By Gary Trust, New York
“THE LONG-AWAITED DAY HAS ARRIVED,” read the headline in the “Hot 100 Singles Spotlight” column in the Billboard issue dated Nov. 30, 1991.
Twenty years ago today, the Billboard Hot 100 transformed from a chart combining ranked airplay and sales reports submitted by radio stations and retailers, respectively, to one based on electronically-monitored airplay by Nielsen BDS and piece counts of singles sales according to Nielsen SoundScan. (Playlists submitted by small-market radio stations continued to contribute to the chart for a time).
Wrote then-Billboard director of charts Michael Ellis, “For the first time, the music industry has a singles chart based on actual radio airplay and actual number of singles sold.”
The Hot 100 continued Billboard’s evolution to a chart menu based on BDS and/or SoundScan information. Country Songs had converted to BDS data for the chart week of Jan. 20, 1990, and the Billboard 200 segued to SoundScan-powered figures on May 25, 1991. RB/Hip-Hop Songs adopted Nielsen data the week of Dec. 5, 1992.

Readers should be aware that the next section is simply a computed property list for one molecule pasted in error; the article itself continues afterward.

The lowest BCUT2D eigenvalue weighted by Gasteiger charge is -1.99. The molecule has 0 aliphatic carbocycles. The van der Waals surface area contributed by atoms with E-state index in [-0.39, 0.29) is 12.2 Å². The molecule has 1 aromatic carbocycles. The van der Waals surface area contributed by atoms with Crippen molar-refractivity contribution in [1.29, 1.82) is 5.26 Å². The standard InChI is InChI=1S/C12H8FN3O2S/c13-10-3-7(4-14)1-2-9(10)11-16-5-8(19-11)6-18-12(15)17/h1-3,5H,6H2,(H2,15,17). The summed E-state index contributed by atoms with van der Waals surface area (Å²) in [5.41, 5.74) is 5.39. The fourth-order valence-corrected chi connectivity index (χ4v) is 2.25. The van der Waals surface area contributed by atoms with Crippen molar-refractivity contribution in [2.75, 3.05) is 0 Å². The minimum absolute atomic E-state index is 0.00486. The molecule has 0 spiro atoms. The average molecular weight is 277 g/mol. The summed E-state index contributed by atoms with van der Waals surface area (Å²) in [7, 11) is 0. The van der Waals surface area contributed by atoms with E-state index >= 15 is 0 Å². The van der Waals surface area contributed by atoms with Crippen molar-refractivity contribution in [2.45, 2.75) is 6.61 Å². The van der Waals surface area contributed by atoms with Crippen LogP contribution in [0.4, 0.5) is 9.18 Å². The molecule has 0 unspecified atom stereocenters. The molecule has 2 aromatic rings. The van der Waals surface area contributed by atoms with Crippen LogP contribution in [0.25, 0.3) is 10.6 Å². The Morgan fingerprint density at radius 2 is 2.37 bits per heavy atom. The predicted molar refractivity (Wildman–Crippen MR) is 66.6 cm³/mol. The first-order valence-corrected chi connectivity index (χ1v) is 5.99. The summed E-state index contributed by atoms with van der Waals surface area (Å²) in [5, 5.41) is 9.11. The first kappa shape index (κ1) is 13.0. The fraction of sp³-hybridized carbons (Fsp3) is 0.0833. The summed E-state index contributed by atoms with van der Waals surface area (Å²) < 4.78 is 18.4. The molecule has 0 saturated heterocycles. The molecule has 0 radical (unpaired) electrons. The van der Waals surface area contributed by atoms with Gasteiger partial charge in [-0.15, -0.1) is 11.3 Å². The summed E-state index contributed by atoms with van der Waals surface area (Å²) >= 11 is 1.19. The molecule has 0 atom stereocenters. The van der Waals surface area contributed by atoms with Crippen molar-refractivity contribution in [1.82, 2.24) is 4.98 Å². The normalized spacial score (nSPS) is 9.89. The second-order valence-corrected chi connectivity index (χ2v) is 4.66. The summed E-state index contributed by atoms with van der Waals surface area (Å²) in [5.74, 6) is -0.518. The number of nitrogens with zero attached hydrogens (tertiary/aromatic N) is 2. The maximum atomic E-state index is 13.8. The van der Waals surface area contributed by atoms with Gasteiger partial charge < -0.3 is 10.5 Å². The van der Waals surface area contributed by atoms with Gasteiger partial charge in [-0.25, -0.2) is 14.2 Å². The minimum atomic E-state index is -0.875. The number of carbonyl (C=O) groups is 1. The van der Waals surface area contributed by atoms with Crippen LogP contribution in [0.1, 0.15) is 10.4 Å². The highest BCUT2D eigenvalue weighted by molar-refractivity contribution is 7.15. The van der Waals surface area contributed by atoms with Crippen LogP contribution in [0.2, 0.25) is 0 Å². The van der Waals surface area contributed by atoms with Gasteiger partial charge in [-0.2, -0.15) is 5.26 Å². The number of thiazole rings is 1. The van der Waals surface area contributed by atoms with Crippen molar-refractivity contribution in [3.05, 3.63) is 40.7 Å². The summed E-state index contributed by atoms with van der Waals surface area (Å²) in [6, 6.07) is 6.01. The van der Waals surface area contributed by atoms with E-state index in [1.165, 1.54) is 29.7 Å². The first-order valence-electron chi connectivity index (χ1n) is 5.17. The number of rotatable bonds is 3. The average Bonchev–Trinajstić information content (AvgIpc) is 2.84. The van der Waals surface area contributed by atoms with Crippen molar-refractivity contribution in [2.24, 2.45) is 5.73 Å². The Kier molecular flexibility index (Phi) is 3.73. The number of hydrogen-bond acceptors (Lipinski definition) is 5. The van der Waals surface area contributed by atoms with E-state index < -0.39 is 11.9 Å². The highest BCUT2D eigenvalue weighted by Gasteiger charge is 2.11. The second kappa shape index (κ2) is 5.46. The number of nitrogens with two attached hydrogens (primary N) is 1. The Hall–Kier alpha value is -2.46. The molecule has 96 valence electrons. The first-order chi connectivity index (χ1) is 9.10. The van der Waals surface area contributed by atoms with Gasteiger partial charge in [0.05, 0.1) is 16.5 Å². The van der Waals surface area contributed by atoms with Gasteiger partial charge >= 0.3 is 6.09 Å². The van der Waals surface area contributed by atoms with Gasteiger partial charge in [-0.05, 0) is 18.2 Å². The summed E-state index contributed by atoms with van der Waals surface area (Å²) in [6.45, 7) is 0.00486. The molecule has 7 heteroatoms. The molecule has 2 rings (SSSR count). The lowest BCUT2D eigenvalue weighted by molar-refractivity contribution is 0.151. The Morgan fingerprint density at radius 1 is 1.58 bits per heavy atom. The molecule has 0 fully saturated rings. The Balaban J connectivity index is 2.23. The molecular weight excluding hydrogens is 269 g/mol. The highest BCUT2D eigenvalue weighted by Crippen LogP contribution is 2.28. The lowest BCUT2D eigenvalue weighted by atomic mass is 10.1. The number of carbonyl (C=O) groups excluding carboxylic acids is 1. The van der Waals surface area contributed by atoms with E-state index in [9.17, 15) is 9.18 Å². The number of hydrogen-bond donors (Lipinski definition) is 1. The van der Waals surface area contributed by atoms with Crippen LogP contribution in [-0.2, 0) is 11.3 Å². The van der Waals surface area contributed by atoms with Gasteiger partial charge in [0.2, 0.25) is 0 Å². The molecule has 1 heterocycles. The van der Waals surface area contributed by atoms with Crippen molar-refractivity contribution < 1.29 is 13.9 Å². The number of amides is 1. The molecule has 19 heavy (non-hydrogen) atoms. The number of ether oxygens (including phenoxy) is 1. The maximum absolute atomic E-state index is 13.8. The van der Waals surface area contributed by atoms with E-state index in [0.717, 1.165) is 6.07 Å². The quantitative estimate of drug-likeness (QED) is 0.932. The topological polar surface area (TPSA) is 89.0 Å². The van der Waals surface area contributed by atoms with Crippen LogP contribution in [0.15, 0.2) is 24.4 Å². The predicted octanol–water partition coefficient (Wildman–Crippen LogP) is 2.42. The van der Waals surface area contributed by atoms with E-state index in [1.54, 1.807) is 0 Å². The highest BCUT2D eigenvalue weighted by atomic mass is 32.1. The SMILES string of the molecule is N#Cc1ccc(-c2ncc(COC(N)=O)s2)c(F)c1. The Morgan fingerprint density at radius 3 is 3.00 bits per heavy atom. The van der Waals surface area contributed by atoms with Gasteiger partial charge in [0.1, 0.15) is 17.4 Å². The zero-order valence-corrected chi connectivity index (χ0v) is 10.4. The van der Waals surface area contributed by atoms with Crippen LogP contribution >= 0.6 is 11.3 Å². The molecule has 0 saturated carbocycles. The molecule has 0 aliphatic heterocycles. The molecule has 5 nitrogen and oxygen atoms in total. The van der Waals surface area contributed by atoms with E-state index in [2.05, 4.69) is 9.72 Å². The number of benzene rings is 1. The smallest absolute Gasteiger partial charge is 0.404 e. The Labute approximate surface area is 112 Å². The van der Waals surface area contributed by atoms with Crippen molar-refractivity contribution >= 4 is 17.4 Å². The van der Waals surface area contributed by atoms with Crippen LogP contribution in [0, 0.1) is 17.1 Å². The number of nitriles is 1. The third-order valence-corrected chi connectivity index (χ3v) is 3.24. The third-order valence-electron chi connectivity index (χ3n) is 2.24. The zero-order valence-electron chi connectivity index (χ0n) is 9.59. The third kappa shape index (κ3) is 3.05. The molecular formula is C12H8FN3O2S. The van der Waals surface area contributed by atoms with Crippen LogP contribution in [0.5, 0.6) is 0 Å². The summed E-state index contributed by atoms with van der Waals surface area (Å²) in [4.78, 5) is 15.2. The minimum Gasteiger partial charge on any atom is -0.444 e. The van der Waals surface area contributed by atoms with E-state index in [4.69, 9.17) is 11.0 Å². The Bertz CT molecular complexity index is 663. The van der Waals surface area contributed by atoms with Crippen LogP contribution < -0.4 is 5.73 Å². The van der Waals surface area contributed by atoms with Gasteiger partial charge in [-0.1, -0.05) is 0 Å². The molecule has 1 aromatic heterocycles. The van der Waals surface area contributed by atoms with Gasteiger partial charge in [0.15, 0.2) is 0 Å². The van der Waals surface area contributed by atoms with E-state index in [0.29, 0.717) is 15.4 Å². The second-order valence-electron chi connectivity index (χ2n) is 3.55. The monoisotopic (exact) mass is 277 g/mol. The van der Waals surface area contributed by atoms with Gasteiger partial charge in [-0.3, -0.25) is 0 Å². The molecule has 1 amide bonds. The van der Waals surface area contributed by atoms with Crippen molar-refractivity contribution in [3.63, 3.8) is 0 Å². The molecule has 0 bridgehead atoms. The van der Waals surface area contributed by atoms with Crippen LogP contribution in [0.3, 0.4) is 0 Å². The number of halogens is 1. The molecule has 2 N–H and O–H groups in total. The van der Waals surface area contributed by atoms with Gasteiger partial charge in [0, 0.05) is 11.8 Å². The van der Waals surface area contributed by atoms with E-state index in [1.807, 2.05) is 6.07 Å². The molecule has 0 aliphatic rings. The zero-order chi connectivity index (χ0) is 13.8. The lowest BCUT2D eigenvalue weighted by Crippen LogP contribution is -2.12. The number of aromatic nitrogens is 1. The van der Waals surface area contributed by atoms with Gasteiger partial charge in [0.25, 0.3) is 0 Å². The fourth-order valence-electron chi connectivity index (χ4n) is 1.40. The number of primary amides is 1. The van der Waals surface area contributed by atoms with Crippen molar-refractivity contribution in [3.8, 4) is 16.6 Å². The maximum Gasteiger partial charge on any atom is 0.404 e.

Today, streaming activity data provided by online music sources also factors into the weekly Hot 100 formula. The chart’s radio panel has expanded from 122 pop stations 20 years ago to more than 1,200 stations across all formats and digital downloads have usurped cassette and CD singles as consumers’ configuration of choice.
P.M. Dawn led the first revamped Hot 100 with “Set Adrift on Memory Bliss,” which rose 3-1. Rounding out the top five 20 years ago this week were Michael Bolton’s “When a Man Loves a Woman” at No. 2; Michael Jackson’s “Black or White” at No. 3; Boyz II Men’s “It’s So Hard to Say Goodbye to Yesterday” at No. 4; and, Prince’s “Cream” at No. 5.